The 1981 Broadway Revival
This “Camelot” was part of the cable series “HBO Theatre” and is a videotaped presentation of the 1981 Broadway revival of the musical at the Winter Garden Theatre in New York City. It lasted for only 42 performances and closed in January 1982. Plays on film can be valuable archives of necessarily tenuous live productions yet almost invariably they embody the very least of their two combined mediums. The thrill of watching a live production – the sound of the orchestra, the actual human voice echoing on the stage, and the movement and sheer “aliveness,” of the actors cannot be recaptured on a film or videotaped medium. That indefinable, magical reality dissipates as soon as the cameras roll. As for film, in its infancy, it was locked down tight, and its no wonder that mere reproductions of stage plays were one of the medium’s first subjects. But of course now, the movement of the film camera, along with editing and special effects, can take the viewer to places no stage production could ever dream of recreating.
As we watch “Camelot”, we get the feeling that we’re being short-changed of both medium’s strengths. When it premiered on Broadway in 1960, it didn’t get the raves one might assume that it would. It was a show that the critics found clunky and awkwardly plotted, but which audiences embraced because of the lyrical, haunting songs by Lerner and Loewe, and because of the initial powerhouse Broadway cast of Richard Burton, Julie Andrews and Robert Goulet. In 1967 Warner Brothers turned it into the bloated, misconceived film starring Richard Harris. One of the main complaints of the film (and there were many), was the fact that the stars of the film couldn’t sing. It is even more curious to see Harris take up the King Arthur again. Harris on the stage, singing songs he’s not really vocally suited to, is an exercise in professionalism battling with excess here. Further complicating matters is the fact that this revival takes the 1967 screenplay of the film version as its inspiration, keeping among other things the flashback structure of that film (which isn’t found in the original play). This reliance on the screenplay, along with having the star of that ill-fated movie recreate his role on stage, just makes this all the more ill-conceived.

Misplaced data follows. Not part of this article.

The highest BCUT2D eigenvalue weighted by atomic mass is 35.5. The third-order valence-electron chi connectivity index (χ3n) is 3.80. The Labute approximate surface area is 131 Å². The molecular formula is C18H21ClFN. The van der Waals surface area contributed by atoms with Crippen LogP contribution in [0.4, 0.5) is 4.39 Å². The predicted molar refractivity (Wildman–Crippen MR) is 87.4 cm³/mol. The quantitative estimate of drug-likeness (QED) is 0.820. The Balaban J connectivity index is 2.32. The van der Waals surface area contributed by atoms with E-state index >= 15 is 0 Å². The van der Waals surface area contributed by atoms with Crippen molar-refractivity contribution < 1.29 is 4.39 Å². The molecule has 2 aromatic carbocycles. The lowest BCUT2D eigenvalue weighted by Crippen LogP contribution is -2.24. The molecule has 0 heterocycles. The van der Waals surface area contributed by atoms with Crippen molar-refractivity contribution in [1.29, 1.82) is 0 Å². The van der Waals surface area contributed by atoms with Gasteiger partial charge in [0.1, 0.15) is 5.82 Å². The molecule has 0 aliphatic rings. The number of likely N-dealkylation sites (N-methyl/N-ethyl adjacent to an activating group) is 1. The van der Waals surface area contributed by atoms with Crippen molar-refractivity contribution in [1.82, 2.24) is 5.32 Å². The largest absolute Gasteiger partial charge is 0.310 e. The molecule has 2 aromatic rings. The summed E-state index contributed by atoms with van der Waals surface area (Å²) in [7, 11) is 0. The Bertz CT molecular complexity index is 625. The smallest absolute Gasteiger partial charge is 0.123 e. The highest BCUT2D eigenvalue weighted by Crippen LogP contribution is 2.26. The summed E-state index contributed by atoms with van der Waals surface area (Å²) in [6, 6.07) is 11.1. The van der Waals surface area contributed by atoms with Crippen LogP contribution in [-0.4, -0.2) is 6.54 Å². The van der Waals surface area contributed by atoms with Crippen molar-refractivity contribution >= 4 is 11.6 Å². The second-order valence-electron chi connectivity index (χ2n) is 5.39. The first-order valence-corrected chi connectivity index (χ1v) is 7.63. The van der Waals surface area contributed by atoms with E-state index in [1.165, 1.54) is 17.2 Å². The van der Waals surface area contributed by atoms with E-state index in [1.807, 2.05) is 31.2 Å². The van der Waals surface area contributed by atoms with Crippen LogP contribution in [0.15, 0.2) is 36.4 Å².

We, however, still have the lovely songs of Lerner and Loewe, and hearing the score is a pleasure. There is something indefinably haunting and lyrical about those celebrated songs, and it’s not surprising that we love them still after more than forty years.